Our volleyball hand signals are essential in setting up an impenetrable defense. They guide us on where to position ourselves and what to anticipate from the attacking team, ensuring that we operate as a cohesive unit to effectively counter our opponents’ moves.

Referee’s Hand Signals

We all know that volleyball hand signals are crucial for smooth gameplay; they act as the language also referees use to communicate decisions quickly and clearly.

Serve: An official extends an arm to indicate who serves. When we see this, we know it’s time to focus and start the rally. If there’s a delay in service beyond the eight seconds, the official signals by rotating their forearms around each other.

Let: Sometimes during a serve, the ball grazes the net but still lands in. This is a ‘let,’ and the server gets another opportunity. The signal? An official’s hand quickly brushes over the net.

Rally: This is the heart of the game, with both teams exchanging hits. To keep the action clear, referees use their hands to signal points, touches, and faults. Action Referee Signal Ball In Arm pointed towards the court, palm down Ball Out Arm extended outwards, perpendicular to the body Touch Fingers brushed over the opposite arm’s fingertips Net Fault Hand over the net’s height

Location & Lines: The referee indicates where the ball landed if there’s a dispute. This is done by pointing to the specific location or line.

Time-Out: Coaches signal this by forming a “T” with their hands. It gives us a moment to regroup, strategize, and catch our breath.

Substitution: When it’s time for fresh legs, a circular motion over the head signals a player substitution.

Through these volleyball hand signals, everyone — players, officials, and fans — stays informed and engaged with the game’s rhythm. We rely on them to help us communicate quickly and effectively, ensuring the game runs smoothly without interruption.

Foul Signals

When it comes to fouls, the first referee is primarily responsible for taking charge. They might display a closed fist indicating a ball is held or thrown, or use a yellow card for a warning or a red card for a more severe penalty. A common violation, double contact, is signaled with a two-finger gesture, while screening, or blocking the opposing team’s view, is indicated by holding the hands above the eyes. A line violation might be called with a pointed flag where the infraction occurred.

  • Illegal blocking is shown when the referee raises both hands above the head with palms facing forward.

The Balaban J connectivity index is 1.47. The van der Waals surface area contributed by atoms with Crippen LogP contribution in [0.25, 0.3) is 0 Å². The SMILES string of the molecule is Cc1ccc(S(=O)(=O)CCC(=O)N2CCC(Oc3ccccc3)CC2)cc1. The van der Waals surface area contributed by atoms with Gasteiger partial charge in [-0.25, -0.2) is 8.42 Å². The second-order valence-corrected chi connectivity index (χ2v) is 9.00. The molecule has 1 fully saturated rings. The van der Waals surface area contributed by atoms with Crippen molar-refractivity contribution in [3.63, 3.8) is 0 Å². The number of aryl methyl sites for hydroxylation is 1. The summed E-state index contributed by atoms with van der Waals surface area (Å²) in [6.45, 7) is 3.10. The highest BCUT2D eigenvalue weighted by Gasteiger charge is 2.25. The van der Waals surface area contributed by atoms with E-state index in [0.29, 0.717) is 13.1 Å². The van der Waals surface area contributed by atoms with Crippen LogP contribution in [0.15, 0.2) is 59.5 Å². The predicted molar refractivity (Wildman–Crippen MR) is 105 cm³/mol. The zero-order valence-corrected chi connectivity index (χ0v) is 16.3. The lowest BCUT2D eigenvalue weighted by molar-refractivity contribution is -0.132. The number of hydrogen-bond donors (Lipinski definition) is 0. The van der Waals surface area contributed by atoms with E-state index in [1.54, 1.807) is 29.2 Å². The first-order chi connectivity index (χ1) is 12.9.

• For a ball touched signal, the referee will touch the tips of their fingers, indicating the ball was touched by a player going out of bounds.
  • The signal for four hits by a team is very straightforward: the referee shows four fingers.

Play Calls

As for play calls, we see a blend of both referees in action. The first referee has the authority to stop the play and signal for a replay by rotating their forearms around each other. In instances of an illegal substitution, the second referee stretches one arm across the chest and points with their other hand toward the offending team’s substitution zone.

  • A valid point is usually signified by the first referee or second referee with an arm extended towards the team that won the rally.
  • For more complex situations like a double fault on both sides, they might perform a circular motion with one hand.

Each signal is precise, leaving no room for ambiguity in the fast-paced game of volleyball.

Frequently Asked Questions

What are the interpretations of the various referee hand signals in volleyball?

Referee hand signals in volleyball provide quick and clear communication of their rulings. For instance, the referee will raise a forearm vertically, palm facing inwards, to signal a ball “in,” while a raised hand with spread fingers indicates a “lift” or “carry” foul. Learning these signals helps players, coaches, and spectators to follow the game more closely.

Can you explain the meaning of showing 2 fingers by a volleyball player?

Showing 2 fingers by a volleyball player usually indicates a signal for a specific type of block or attack strategy. For a blocker, it could mean positioning to block the opposing team’s second hitter. As for setters, it might indicate the type of set that will be played.

What does the hand signal of 4 fingers indicate in a volleyball game?

When a player shows 4 fingers, it often signals a four-hit sequence or even a specific play call regarding the hitters’ approach. It’s a form of non-verbal communication to align teammates on the next move without tipping off the opponent.

What do volleyball hand signals indicate about team strategy and positioning?

Volleyball hand signals are essential for silent communication regarding strategy and positioning. They can indicate which type of serve will be executed, where defenders should position themselves, or the type of attack the hitters should prepare for. Being adept at using and interpreting these signals gives a team a competitive advantage.


We hope you could find some valuable input about volleyball hand signals. We would be curious about your strategy: How do you use volleyball hand signals in your team? What is your secret? Let us know in the comments.

If this article was helpful you also might like our post about Rotation in Volleyball.

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Julian Faisthuber